From February 15th to 23d the cruel process went on. According to the English statements, the prisoners, even while confessing under the torture, declared in the same breath that they were not speaking truth. In the case of Collins, the “fiscal,” or prosecutor, forced leading questions upon him, till one of the Dutch themselves exclaimed: “Do not tell him what he should say, but let him speak for himself.” John Wetheral having been four times tied up, they were at length obliged to read out to him the confessions of the other victims until the poor wretch merely “answered yea to all.” He “prayed them to tell him what he should say or to write down what they would; he would subscribe it”…
Interestingly, the VOC “court” sitting in Amboyna kept minutes of its proceedings. Those omitted any mention of the torture. But in the years that followed, as the Incident became a huge issue in Anglo-Dutch relations, a couple of further investigations into the Amboyna “trial” were held back in The Hague. In those investigations, the members of the VOC’s Amboyna council, who had sat as judges in the 1623, “acknowledged on oath that twelve of the English were tortured by water and two of them also by fire, but stated that one (Beaumont) was only tortured a little on account of his age and feeble health. The judges also pleaded in their defence that the torture was in no case extreme, indeed of a ‘civil’ sort.” (WWH 122.)
WWH tells us, pp. 122-23, what he had learned (nearly 300 years later) from reading testimonies from both Dutch and English eye-witnesses:
The accused man was hoisted up and tied spread-eagle fashion in a doorway. In the water torment “they bound a cloth about his neck and face so close that little or no water could go by. That done they poured the water softly upon his head until the cloth was full up to the mouth and nostrils … till his body was swollen twice or thrice as big as before, his cheeks like great bladders, and his eyes staring and strutting out beyond his forehead.” It was the slow agony of bursting, joined to the acute but long-drawn-out agony of suffocation. In the fire torture, they held lighted candles beneath the most sensitive parts of the body – under the armpits, the palms of the hand, and the soles of the feet. Emmanuel Thomson, like John Clarke, it was said, had no surgeon to dress his burnt flesh, so that no one “was able to endure the smell of his body.”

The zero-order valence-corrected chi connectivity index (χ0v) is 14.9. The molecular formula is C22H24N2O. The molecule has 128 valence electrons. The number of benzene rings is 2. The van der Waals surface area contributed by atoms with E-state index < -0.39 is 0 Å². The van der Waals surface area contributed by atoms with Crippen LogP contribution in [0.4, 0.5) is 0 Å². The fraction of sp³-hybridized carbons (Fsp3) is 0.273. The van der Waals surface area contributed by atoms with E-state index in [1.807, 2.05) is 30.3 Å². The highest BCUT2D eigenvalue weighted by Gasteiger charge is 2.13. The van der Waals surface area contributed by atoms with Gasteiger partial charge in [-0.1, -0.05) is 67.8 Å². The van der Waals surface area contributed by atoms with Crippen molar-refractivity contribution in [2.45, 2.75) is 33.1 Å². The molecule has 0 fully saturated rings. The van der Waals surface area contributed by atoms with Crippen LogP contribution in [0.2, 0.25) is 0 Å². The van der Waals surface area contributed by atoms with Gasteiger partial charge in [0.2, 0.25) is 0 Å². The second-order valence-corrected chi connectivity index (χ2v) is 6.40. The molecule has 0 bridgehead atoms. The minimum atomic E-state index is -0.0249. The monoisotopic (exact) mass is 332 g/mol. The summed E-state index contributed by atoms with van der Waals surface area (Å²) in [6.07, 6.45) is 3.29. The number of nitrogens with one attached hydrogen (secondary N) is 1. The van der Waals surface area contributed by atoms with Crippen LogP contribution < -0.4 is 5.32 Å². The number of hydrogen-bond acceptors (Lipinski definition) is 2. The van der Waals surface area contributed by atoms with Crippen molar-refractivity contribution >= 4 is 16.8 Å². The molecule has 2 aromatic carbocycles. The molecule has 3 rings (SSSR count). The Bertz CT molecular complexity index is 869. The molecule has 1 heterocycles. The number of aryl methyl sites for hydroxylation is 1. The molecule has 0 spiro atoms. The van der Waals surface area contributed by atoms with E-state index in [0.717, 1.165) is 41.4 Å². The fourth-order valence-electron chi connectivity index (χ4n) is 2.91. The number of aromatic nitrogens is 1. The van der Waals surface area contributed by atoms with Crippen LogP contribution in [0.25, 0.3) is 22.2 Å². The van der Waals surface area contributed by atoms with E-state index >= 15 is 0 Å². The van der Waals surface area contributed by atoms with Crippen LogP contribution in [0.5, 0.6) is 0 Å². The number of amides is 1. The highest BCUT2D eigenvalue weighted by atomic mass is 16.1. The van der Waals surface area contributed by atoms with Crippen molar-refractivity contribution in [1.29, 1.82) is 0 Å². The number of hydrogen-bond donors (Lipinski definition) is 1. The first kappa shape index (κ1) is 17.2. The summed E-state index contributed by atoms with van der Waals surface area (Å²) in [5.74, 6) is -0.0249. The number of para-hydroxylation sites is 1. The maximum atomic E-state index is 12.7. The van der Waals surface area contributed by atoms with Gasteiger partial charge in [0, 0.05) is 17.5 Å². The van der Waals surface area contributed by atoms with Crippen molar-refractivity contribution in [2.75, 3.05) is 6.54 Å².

To the torture by fire and water, admitted by the Dutch, the English accounts add “the splitting of the toes, and lancing of the breast, and putting in gunpowder, and then firing the same, whereby the body is not left entire, neither for innocency nor execution. Clarke and Thomson were both fain to be carried to their execution, though they were tortured many days before.” But the Dutch admissions suffice.
On February 25, 1623, or February 23d (for there are discrepancies as to the date), the prisoners, with certain exceptions, were condemned to death. The English from outlying factories, who had not even been at Amboyna at the time of the alleged plot, were released; three others were allowed to draw lots for their life; and in the end the elderly Beaumont and the terrified Collins were sent to give evidence at Batavia as “men condemned and left to the mercy of the governor-general.”
English-WP informs us that the executed were ten Englishmen, nine Japanese, and one Portuguese– with the Japanese and Portuguese all having been “traitorous” employees of the VOC. Then this:
On 9 March 1623 they were beheaded, and the head of the English captain, Gabriel Towerson, was impaled on a pole for all to see. The incident ended any hope of Anglo-Dutch cooperation in the area, a goal that both governments had been pursuing for several years, and marked the beginning of Dutch ascendancy in the Indies.
The Englishmen who had been pardoned and acquitted then sailed to the VOC headquarters at Batavia to seek redress for their executed colleagues, and finding none they traveled with the EIC’s factor at Batavia to England, to plead their cause there. Then, this:
Their story caused an uproar in England. The directors of the EIC asked that the English government demand reparations from the VOC and exemplary punishment of the Amboina judges from the Dutch government.